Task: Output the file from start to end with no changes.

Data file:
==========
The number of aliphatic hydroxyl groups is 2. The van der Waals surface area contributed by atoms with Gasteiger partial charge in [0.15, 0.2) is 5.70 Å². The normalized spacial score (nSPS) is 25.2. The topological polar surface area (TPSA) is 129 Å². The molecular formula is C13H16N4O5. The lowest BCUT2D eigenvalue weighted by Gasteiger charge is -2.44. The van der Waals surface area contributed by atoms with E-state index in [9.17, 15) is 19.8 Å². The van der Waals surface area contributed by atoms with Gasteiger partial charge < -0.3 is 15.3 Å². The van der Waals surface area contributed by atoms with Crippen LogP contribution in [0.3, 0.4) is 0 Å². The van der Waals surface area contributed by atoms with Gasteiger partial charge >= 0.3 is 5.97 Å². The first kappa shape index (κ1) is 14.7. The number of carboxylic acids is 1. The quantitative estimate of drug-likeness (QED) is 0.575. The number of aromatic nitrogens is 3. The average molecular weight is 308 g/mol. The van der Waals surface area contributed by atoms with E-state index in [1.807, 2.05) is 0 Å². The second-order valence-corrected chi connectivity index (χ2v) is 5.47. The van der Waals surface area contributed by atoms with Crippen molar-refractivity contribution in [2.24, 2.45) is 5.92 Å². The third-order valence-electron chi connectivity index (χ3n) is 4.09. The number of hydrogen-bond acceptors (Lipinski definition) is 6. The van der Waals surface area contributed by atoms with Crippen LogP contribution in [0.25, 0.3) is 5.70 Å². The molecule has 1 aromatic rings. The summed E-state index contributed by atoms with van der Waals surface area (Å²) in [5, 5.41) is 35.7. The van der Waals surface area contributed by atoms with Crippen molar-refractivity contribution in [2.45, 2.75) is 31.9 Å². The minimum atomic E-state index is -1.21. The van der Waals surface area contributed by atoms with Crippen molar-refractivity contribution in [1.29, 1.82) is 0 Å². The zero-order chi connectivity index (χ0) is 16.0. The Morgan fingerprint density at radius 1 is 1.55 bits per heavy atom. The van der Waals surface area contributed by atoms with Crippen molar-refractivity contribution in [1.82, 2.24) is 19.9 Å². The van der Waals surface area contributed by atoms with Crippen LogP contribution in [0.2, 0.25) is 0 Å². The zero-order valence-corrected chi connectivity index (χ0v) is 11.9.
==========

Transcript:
The number of aliphatic hydroxyl groups is 2. The van der Waals surface area contributed by atoms with Gasteiger partial charge in [0.15, 0.2) is 5.70 Å². The normalized spacial score (nSPS) is 25.2. The topological polar surface area (TPSA) is 129 Å². The molecular formula is C13H16N4O5. The lowest BCUT2D eigenvalue weighted by Gasteiger charge is -2.44. The van der Waals surface area contributed by atoms with E-state index in [9.17, 15) is 19.8 Å². The van der Waals surface area contributed by atoms with Gasteiger partial charge < -0.3 is 15.3 Å². The van der Waals surface area contributed by atoms with Crippen LogP contribution in [0.3, 0.4) is 0 Å². The van der Waals surface area contributed by atoms with Gasteiger partial charge >= 0.3 is 5.97 Å². The first kappa shape index (κ1) is 14.7. The number of carboxylic acids is 1. The quantitative estimate of drug-likeness (QED) is 0.575. The number of aromatic nitrogens is 3. The average molecular weight is 308 g/mol. The van der Waals surface area contributed by atoms with E-state index in [1.807, 2.05) is 0 Å². The second-order valence-corrected chi connectivity index (χ2v) is 5.47. The van der Waals surface area contributed by atoms with Crippen molar-refractivity contribution in [2.24, 2.45) is 5.92 Å². The third-order valence-electron chi connectivity index (χ3n) is 4.09. The number of hydrogen-bond acceptors (Lipinski definition) is 6. The van der Waals surface area contributed by atoms with Crippen LogP contribution in [0.25, 0.3) is 5.70 Å². The molecule has 1 aromatic rings. The summed E-state index contributed by atoms with van der Waals surface area (Å²) in [5, 5.41) is 35.7. The van der Waals surface area contributed by atoms with Crippen molar-refractivity contribution in [2.45, 2.75) is 31.9 Å². The minimum atomic E-state index is -1.21. The van der Waals surface area contributed by atoms with Crippen molar-refractivity contribution in [1.29, 1.82) is 0 Å². The zero-order chi connectivity index (χ0) is 16.0. The Morgan fingerprint density at radius 1 is 1.55 bits per heavy atom. The van der Waals surface area contributed by atoms with Crippen molar-refractivity contribution in [1.82, 2.24) is 19.9 Å². The van der Waals surface area contributed by atoms with Crippen LogP contribution in [0.2, 0.25) is 0 Å². The zero-order valence-corrected chi connectivity index (χ0v) is 11.9.